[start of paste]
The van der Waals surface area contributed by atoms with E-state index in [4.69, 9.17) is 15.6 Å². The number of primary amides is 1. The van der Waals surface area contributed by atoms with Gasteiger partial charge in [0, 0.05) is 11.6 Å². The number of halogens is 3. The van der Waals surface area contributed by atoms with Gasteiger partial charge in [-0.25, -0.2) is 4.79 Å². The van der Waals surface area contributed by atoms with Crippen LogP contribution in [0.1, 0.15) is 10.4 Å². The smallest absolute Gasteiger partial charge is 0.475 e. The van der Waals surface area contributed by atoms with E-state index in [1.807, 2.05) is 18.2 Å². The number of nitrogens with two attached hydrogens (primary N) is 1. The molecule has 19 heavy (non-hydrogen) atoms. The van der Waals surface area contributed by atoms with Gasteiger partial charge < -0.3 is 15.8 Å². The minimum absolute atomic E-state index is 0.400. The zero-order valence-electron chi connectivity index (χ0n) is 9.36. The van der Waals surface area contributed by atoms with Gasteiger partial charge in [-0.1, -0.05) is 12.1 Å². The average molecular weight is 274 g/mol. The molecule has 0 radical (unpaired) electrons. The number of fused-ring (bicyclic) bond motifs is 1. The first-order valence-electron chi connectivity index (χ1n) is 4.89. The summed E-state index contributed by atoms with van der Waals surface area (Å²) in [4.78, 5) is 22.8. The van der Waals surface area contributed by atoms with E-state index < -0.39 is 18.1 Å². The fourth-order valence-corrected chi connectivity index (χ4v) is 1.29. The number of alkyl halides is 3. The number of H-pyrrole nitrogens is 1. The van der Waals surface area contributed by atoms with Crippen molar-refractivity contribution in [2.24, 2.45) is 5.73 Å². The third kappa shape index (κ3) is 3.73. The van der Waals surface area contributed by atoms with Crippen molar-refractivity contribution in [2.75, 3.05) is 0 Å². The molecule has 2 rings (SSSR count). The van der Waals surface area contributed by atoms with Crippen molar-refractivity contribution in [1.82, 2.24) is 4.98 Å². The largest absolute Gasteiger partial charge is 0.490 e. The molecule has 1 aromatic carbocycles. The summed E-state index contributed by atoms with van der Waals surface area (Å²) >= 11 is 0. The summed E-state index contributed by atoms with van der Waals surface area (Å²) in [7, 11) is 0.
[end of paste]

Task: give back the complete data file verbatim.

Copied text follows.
The van der Waals surface area contributed by atoms with E-state index in [4.69, 9.17) is 15.6 Å². The number of primary amides is 1. The van der Waals surface area contributed by atoms with Gasteiger partial charge in [0, 0.05) is 11.6 Å². The number of halogens is 3. The van der Waals surface area contributed by atoms with Gasteiger partial charge in [-0.25, -0.2) is 4.79 Å². The van der Waals surface area contributed by atoms with Crippen LogP contribution in [0.1, 0.15) is 10.4 Å². The smallest absolute Gasteiger partial charge is 0.475 e. The van der Waals surface area contributed by atoms with E-state index in [1.807, 2.05) is 18.2 Å². The number of nitrogens with two attached hydrogens (primary N) is 1. The molecule has 19 heavy (non-hydrogen) atoms. The van der Waals surface area contributed by atoms with Gasteiger partial charge < -0.3 is 15.8 Å². The minimum absolute atomic E-state index is 0.400. The zero-order valence-electron chi connectivity index (χ0n) is 9.36. The van der Waals surface area contributed by atoms with Gasteiger partial charge in [-0.1, -0.05) is 12.1 Å². The average molecular weight is 274 g/mol. The molecule has 0 radical (unpaired) electrons. The number of fused-ring (bicyclic) bond motifs is 1. The first-order valence-electron chi connectivity index (χ1n) is 4.89. The summed E-state index contributed by atoms with van der Waals surface area (Å²) in [4.78, 5) is 22.8. The van der Waals surface area contributed by atoms with E-state index < -0.39 is 18.1 Å². The fourth-order valence-corrected chi connectivity index (χ4v) is 1.29. The number of alkyl halides is 3. The number of H-pyrrole nitrogens is 1. The van der Waals surface area contributed by atoms with Crippen molar-refractivity contribution in [2.24, 2.45) is 5.73 Å². The third kappa shape index (κ3) is 3.73. The van der Waals surface area contributed by atoms with Crippen molar-refractivity contribution in [2.75, 3.05) is 0 Å². The molecule has 2 rings (SSSR count). The van der Waals surface area contributed by atoms with Crippen molar-refractivity contribution in [1.82, 2.24) is 4.98 Å². The largest absolute Gasteiger partial charge is 0.490 e. The molecule has 1 aromatic carbocycles. The summed E-state index contributed by atoms with van der Waals surface area (Å²) >= 11 is 0. The summed E-state index contributed by atoms with van der Waals surface area (Å²) in [7, 11) is 0.